A tangy, summery sauce that's both comforting and refreshing. Versatile enough to use over meats or in vegetarian dishes, this sauce works wonders over steak, chicken and pork; in tacos, salads or rice bowls; as a dipping sauce and more.
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I like to play this game at the grocery store. I pick one item that I've never cooked with or eaten before, buy it, and learn how to do something tasty with it. Several years ago I put some tomatillos in my cart, and they've been regular LLC cart club members ever since.
Tomatillos feature in some of my favorite recipes ever. The first dish I created with them was my own take on chicken enchiladas. You can find that recipe for chicken enchiladas with tomatillo sauce here, as it eventually turned into the first recipe I ever posted to my original blog.
Yes, tomatillos started it all ;)
I’m betting at least a few of you are asking if this is the same thing as a green tomato. No, no, no and nooooo.
Tomatillos are much more flavorful, more substantial and is fully ripe. Green tomatoes are unripe red ones. That’s why they taste so much more “green” than ripe tomatoes. They haven’t had the time and sun exposure to develop the sugars and acids their vine-ripened counterparts are known for.
So please don't replace tomatillos with green tomatoes in a recipe (or vice versa).
Tomatillos are used heavily in Mexican cuisine, and they're widely used and grown throughout South America as well.
You can use them cooked or as a raw ingredient, though there's a little something special to them when they're cooked along with garlic and some spice. They’re perfect for sauces either way, because they have a high pectin content.
Pectin is what gives jelly its jiggle. It kindly offers tomatillos a rich texture that accentuates their sour flavor. They're also fairly low in sugar, so while you can enhance their sweetness when you cook them, they don’t lose their acidic punch.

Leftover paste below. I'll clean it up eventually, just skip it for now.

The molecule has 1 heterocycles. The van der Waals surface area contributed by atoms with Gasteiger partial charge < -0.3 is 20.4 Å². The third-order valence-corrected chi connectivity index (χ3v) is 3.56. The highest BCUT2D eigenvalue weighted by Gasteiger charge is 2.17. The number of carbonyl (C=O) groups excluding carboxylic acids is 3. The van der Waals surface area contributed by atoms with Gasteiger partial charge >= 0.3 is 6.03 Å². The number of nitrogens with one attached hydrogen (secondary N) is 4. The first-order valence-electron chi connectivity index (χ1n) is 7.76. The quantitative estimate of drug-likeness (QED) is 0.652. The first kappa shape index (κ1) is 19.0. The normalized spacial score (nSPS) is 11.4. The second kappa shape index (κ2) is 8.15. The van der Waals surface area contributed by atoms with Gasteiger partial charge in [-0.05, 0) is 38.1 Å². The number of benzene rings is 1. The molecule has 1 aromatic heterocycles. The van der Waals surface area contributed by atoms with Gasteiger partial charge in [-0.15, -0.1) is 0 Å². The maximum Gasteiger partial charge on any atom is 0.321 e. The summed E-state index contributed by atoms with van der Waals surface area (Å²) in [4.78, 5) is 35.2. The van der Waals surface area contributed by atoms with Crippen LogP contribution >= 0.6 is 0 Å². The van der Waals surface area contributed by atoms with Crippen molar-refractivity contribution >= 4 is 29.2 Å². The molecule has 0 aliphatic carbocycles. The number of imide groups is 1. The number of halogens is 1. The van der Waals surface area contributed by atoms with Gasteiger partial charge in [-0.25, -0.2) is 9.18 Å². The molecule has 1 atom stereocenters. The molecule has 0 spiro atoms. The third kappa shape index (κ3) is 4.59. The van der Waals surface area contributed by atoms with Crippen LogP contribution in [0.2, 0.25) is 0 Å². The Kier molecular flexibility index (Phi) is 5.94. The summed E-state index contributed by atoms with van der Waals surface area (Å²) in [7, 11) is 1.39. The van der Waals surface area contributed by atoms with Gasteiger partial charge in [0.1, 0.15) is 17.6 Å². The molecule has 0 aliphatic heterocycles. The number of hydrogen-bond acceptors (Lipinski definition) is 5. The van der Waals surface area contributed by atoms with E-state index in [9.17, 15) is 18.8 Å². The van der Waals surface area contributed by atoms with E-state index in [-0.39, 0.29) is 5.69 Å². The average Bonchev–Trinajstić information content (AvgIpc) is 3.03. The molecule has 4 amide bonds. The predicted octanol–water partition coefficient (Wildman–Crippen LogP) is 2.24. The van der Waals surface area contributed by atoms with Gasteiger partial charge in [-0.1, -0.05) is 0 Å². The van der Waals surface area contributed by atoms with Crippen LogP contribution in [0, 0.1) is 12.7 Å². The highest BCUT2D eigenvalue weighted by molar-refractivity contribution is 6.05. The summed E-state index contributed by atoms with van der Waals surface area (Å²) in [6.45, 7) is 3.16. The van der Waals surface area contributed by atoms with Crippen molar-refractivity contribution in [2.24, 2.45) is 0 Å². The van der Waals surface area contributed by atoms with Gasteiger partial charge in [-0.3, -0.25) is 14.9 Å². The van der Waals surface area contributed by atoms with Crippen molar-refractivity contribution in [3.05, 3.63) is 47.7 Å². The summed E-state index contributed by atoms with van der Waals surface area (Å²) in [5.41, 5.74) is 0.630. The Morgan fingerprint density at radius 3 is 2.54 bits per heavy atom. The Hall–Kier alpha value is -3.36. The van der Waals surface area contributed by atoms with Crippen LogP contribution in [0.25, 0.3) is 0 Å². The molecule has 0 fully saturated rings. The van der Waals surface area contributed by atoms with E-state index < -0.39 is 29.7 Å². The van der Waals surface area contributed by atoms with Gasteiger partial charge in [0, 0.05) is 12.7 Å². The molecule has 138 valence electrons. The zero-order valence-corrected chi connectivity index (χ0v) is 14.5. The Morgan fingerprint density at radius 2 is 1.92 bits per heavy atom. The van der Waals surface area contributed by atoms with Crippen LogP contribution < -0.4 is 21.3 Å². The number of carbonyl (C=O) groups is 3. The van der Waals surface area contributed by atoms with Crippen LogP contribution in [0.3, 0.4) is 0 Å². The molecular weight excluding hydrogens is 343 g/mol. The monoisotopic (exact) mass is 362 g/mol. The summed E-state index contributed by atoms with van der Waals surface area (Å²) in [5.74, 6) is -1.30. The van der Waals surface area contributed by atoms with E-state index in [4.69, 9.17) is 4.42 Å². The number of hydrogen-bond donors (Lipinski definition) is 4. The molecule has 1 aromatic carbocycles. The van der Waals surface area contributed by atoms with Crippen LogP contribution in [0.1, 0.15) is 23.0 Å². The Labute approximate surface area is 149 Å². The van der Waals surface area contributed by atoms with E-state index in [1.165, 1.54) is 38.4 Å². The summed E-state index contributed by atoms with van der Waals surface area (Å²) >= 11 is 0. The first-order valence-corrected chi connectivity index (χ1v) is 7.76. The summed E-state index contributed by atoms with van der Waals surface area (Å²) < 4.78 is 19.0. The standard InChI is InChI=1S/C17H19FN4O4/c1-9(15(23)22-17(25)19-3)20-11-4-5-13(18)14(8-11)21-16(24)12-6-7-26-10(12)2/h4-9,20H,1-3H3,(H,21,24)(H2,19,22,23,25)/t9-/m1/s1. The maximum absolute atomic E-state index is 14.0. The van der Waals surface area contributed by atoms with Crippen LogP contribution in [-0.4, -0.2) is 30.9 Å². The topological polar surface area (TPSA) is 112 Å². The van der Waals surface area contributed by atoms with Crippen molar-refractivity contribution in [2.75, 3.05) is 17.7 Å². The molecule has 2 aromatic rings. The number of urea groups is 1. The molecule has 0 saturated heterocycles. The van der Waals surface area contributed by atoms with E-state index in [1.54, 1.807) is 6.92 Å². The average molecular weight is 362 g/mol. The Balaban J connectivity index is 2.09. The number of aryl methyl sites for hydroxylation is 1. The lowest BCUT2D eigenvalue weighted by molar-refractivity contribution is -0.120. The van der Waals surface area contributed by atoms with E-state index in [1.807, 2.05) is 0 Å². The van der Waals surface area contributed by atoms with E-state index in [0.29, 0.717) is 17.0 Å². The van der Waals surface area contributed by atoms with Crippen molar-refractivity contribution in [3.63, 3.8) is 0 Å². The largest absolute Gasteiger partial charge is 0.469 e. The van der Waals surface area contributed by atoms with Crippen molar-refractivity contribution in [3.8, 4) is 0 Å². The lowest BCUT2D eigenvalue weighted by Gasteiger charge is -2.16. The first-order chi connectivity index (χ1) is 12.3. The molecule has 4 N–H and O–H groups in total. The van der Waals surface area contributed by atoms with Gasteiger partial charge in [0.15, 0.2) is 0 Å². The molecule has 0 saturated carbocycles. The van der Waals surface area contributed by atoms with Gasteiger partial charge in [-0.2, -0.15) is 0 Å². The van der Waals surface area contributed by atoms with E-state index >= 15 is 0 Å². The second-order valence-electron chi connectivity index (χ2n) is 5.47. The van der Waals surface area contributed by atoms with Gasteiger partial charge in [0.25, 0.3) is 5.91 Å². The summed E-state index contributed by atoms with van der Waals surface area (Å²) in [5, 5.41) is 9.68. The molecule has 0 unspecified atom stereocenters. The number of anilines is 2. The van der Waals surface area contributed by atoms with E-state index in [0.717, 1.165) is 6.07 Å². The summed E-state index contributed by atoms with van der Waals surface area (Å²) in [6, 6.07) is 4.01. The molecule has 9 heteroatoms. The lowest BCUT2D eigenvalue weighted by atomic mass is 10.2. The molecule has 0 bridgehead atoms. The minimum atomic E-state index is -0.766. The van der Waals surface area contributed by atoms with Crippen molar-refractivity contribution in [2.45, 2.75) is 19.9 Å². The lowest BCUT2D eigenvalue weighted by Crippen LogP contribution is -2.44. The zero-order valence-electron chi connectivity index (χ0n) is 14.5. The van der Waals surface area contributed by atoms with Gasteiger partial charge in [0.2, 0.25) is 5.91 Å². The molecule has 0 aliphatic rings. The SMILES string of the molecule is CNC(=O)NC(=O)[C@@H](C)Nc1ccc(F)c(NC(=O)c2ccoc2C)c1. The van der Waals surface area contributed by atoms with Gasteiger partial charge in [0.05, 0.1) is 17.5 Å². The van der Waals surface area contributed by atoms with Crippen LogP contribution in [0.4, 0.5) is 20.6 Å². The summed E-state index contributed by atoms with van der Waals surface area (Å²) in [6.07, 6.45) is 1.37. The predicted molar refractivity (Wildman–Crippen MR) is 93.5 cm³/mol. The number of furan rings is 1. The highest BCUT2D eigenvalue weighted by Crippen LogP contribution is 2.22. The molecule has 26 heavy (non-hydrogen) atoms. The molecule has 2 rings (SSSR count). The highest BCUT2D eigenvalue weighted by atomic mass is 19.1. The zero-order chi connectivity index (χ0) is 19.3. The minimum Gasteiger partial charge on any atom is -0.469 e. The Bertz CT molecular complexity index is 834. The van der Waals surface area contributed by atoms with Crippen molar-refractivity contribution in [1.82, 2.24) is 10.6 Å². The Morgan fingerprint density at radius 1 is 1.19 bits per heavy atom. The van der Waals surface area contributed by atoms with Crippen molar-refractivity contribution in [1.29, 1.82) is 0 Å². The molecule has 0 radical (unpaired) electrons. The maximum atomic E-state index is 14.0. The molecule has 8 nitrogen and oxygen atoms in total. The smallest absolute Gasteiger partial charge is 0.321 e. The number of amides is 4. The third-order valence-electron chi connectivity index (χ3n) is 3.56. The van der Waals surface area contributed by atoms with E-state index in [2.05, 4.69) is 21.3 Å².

Cook them with savory ingredients and you can take things up several notches.
Tomatillos aren’t necessarily hard to find in the U.S. especially in the South—the growing season is long, and nearly year-round in some places. Still, they’re kind of a specialty item, and it can be hard to find many good-looking, sizable ones at the same time. That’s why when you find a good bunch of them, you definitely seize the opportunity to make them into something delicious.
Another thing that's great about tomatillos? They're super easy to work with. This sauce proves it—when it comes down to it, all you really have to do is roast them with some onions, then blend them up with the rest of the ingredients.
I use a slightly older version of this Ninja Master Prep Food Processor set for things like this. It was a wedding gift in 2014 and it's still going strong! I do a LOT of blending, and I highly recommend it.
This sauce has a mouthfeel similar to gravy, and it’s just as comforting. On the other hand, it tastes fresh and light, not heavy and sleepy. It’s familiar enough to soothe, but also refreshing so that you won’t feel bogged down after dinner.
If there is a healthy, summery comfort food, this is how it begins.
Another reason I love this sauce is that you can use it for SO many things. I developed the recipe when I was doing personal catering for clients on a paleo diet (loose paleo—yes, I know tomatillos are nightshades and discussed that with them :)). I wanted to make sure they weren't getting bored, so I served it over flat iron steak. Let me tell you, it did NOT disappoint. I was a little nervous that it would be drowned out against the strong flavor and texture of the steak, but it held its own with no problem.